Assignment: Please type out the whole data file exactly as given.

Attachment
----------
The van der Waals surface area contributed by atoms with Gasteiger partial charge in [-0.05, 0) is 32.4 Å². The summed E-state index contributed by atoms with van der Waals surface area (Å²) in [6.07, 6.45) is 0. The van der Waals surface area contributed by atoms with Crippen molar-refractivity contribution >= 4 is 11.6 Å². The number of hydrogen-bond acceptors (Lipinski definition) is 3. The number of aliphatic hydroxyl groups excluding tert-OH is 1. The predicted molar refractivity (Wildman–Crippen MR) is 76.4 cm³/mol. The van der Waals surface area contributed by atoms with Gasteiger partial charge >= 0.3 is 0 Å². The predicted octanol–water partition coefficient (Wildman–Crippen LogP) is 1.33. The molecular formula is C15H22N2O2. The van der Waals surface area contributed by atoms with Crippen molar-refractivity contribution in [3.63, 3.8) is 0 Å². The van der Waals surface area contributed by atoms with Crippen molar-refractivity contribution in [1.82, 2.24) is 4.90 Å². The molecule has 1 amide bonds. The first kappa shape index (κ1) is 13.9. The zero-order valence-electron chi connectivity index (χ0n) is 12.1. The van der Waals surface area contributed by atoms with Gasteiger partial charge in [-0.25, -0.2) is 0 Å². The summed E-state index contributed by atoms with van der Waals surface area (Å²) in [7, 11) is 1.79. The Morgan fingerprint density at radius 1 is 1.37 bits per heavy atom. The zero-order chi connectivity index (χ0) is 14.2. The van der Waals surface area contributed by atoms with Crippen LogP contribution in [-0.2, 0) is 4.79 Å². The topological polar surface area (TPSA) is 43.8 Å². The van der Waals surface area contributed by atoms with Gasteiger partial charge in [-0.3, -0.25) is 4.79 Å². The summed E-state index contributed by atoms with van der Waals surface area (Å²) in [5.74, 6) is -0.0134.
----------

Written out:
The van der Waals surface area contributed by atoms with Gasteiger partial charge in [-0.05, 0) is 32.4 Å². The summed E-state index contributed by atoms with van der Waals surface area (Å²) in [6.07, 6.45) is 0. The van der Waals surface area contributed by atoms with Crippen molar-refractivity contribution >= 4 is 11.6 Å². The number of hydrogen-bond acceptors (Lipinski definition) is 3. The number of aliphatic hydroxyl groups excluding tert-OH is 1. The predicted molar refractivity (Wildman–Crippen MR) is 76.4 cm³/mol. The van der Waals surface area contributed by atoms with Gasteiger partial charge >= 0.3 is 0 Å². The predicted octanol–water partition coefficient (Wildman–Crippen LogP) is 1.33. The molecular formula is C15H22N2O2. The van der Waals surface area contributed by atoms with Crippen molar-refractivity contribution in [3.63, 3.8) is 0 Å². The van der Waals surface area contributed by atoms with Crippen molar-refractivity contribution in [1.82, 2.24) is 4.90 Å². The molecule has 1 amide bonds. The first kappa shape index (κ1) is 13.9. The zero-order valence-electron chi connectivity index (χ0n) is 12.1. The van der Waals surface area contributed by atoms with Gasteiger partial charge in [-0.25, -0.2) is 0 Å². The summed E-state index contributed by atoms with van der Waals surface area (Å²) in [7, 11) is 1.79. The Morgan fingerprint density at radius 1 is 1.37 bits per heavy atom. The zero-order chi connectivity index (χ0) is 14.2. The van der Waals surface area contributed by atoms with Crippen LogP contribution in [-0.2, 0) is 4.79 Å². The topological polar surface area (TPSA) is 43.8 Å². The van der Waals surface area contributed by atoms with Gasteiger partial charge in [-0.3, -0.25) is 4.79 Å². The summed E-state index contributed by atoms with van der Waals surface area (Å²) in [5.74, 6) is -0.0134.